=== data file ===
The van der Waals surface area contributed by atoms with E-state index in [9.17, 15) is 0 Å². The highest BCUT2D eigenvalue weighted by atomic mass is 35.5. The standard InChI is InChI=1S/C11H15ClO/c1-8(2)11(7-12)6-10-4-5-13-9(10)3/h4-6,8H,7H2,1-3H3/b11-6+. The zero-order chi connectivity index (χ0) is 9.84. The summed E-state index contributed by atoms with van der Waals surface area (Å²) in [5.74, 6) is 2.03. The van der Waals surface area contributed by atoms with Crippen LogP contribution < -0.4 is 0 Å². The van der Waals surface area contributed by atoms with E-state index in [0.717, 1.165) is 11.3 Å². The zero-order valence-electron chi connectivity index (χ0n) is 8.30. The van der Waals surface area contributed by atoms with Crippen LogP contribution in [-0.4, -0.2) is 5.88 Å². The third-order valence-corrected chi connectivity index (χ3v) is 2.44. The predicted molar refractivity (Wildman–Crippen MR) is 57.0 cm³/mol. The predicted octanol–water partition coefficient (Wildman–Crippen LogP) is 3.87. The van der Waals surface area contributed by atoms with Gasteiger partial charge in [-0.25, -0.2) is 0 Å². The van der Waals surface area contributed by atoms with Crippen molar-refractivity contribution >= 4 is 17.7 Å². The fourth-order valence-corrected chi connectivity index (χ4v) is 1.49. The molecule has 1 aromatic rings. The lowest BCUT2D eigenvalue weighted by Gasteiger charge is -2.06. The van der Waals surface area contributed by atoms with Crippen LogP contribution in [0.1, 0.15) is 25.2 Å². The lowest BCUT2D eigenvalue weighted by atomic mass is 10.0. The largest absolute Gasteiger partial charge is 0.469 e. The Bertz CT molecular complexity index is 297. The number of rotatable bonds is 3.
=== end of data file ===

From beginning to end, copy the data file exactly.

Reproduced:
The van der Waals surface area contributed by atoms with E-state index in [9.17, 15) is 0 Å². The highest BCUT2D eigenvalue weighted by atomic mass is 35.5. The standard InChI is InChI=1S/C11H15ClO/c1-8(2)11(7-12)6-10-4-5-13-9(10)3/h4-6,8H,7H2,1-3H3/b11-6+. The zero-order chi connectivity index (χ0) is 9.84. The summed E-state index contributed by atoms with van der Waals surface area (Å²) in [5.74, 6) is 2.03. The van der Waals surface area contributed by atoms with Crippen LogP contribution < -0.4 is 0 Å². The van der Waals surface area contributed by atoms with E-state index in [0.717, 1.165) is 11.3 Å². The zero-order valence-electron chi connectivity index (χ0n) is 8.30. The van der Waals surface area contributed by atoms with Crippen LogP contribution in [-0.4, -0.2) is 5.88 Å². The third-order valence-corrected chi connectivity index (χ3v) is 2.44. The predicted molar refractivity (Wildman–Crippen MR) is 57.0 cm³/mol. The predicted octanol–water partition coefficient (Wildman–Crippen LogP) is 3.87. The van der Waals surface area contributed by atoms with Gasteiger partial charge in [-0.25, -0.2) is 0 Å². The van der Waals surface area contributed by atoms with Crippen molar-refractivity contribution >= 4 is 17.7 Å². The fourth-order valence-corrected chi connectivity index (χ4v) is 1.49. The molecule has 1 aromatic rings. The lowest BCUT2D eigenvalue weighted by Gasteiger charge is -2.06. The van der Waals surface area contributed by atoms with Crippen LogP contribution in [0.1, 0.15) is 25.2 Å². The lowest BCUT2D eigenvalue weighted by atomic mass is 10.0. The largest absolute Gasteiger partial charge is 0.469 e. The Bertz CT molecular complexity index is 297. The number of rotatable bonds is 3.